• “Well, the good news is we see traffic now; the bad news is it's garbled” - Usage of encrypted traffic continues to ramp up. This is good for obvious reasons, but it also means less visibility into the nature of the traffic for operations teams. Plus, Gartner predicts that, in 2017, “more than half of the network attacks targeting enterprises will use encrypted traffic to bypass controls.”

The conundrum is: how do you empower your operational teams with highly granular visibility into high volume traffic, which gives them the confidence that they are looking at a complete, live picture of what is happening on their increasingly dynamic networks (private, public), and allow that picture to inform sophisticated business intelligence analytics with high definition, high quality data?

Here at Corvil, highly granular, machine-time visibility is our core, proven strength. Corvil performs streaming transformation of raw packet data into wire data by automatically discovering, decrypting, decoding, capturing, and publishing in high-definition. We’re no stranger to high-scale (analysing over 50 petabytes of high definition wire data on a daily basis for our clients) and machine-to-machine interconnection.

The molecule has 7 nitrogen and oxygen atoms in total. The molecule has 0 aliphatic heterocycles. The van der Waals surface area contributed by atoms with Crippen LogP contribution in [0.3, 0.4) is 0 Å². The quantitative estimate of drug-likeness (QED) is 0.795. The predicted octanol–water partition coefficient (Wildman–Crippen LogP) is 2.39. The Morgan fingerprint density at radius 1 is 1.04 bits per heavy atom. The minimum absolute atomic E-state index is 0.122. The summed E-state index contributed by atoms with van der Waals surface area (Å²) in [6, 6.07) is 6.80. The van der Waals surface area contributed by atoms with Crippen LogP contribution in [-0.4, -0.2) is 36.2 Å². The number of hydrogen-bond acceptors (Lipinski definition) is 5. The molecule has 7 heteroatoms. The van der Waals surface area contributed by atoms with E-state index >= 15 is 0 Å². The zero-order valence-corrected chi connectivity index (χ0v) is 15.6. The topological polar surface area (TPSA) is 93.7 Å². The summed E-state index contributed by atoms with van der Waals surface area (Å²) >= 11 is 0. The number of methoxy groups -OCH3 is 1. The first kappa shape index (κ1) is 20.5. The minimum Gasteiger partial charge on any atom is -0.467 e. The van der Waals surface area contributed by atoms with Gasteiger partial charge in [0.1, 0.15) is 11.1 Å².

Tapping into this experience and expertise, plus incorporating an innovative new architectural design, today, we’re raising the bar further and are excited to launch our new flagship 8400 series appliance; the industry’s first 80Gbps streaming analytics appliance for wire data. For those interested in the numbers, here is a taster of its capabilities:

  • 80Gbps line rate bursts for all packet size profiles
  • 60Gbps sustained L2-L7 streaming analytics for HTTP applications
  • 200 – 300TB of local storage capacity with data compression
  • 2U form factor
  • Horizontal scaling - Further appliances can be easily added to further increase the data rates

Visibility is the foundation of effective security, operational monitoring, and service delivery assurance. If you want to empower yourself and your organization with high definition, machine time visibility, to accelerate your progress toward a truly cloud-enabled, hyper-connected, secure and data-centric organization: check out Corvil in action. We’d love to show you why 10/10 Top Global Banks trust Corvil to safeguard their business in a machine world.

Take Your Head Out of the Clouds When It Comes to Safeguarding Your Business

Graham Ahearne, Director, Product Management, Corvil
Corvil is the leader in performance monitoring and analytics for electronic financial markets. The world’s financial markets companies turn to Corvil analytics for the unique visibility and intelligence we provide to assure the speed, transparency, and compliance of their businesses globally. Corvil watches over and assures the outcome of electronic transactions with a value in excess of $1 trillion, every day.